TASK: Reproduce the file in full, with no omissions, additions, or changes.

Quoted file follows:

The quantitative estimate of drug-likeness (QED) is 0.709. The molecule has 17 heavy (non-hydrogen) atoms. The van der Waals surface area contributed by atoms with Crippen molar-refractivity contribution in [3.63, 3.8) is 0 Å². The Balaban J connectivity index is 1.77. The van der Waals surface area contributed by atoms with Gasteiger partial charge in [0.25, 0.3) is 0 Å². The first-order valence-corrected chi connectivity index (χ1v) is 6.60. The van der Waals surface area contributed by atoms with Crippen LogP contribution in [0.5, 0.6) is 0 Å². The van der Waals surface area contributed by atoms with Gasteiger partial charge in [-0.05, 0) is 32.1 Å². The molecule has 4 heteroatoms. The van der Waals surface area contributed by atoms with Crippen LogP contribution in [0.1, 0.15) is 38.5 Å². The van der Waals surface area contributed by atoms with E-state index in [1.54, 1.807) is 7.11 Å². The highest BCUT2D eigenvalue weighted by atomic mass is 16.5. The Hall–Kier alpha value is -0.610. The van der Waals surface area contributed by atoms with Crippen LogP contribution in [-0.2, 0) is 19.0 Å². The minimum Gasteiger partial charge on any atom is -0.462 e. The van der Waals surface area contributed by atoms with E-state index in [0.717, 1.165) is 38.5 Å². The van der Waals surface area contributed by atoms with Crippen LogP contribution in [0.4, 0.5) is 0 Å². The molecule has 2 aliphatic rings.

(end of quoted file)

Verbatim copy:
The quantitative estimate of drug-likeness (QED) is 0.709. The molecule has 17 heavy (non-hydrogen) atoms. The van der Waals surface area contributed by atoms with Crippen molar-refractivity contribution in [3.63, 3.8) is 0 Å². The Balaban J connectivity index is 1.77. The van der Waals surface area contributed by atoms with Gasteiger partial charge in [0.25, 0.3) is 0 Å². The first-order valence-corrected chi connectivity index (χ1v) is 6.60. The van der Waals surface area contributed by atoms with Crippen LogP contribution in [0.5, 0.6) is 0 Å². The van der Waals surface area contributed by atoms with Gasteiger partial charge in [-0.05, 0) is 32.1 Å². The molecule has 4 heteroatoms. The van der Waals surface area contributed by atoms with Crippen LogP contribution in [0.1, 0.15) is 38.5 Å². The van der Waals surface area contributed by atoms with E-state index in [1.54, 1.807) is 7.11 Å². The highest BCUT2D eigenvalue weighted by atomic mass is 16.5. The Hall–Kier alpha value is -0.610. The van der Waals surface area contributed by atoms with Crippen LogP contribution in [-0.2, 0) is 19.0 Å². The minimum Gasteiger partial charge on any atom is -0.462 e. The van der Waals surface area contributed by atoms with E-state index in [0.717, 1.165) is 38.5 Å². The van der Waals surface area contributed by atoms with Crippen LogP contribution in [0.4, 0.5) is 0 Å². The molecule has 2 aliphatic rings.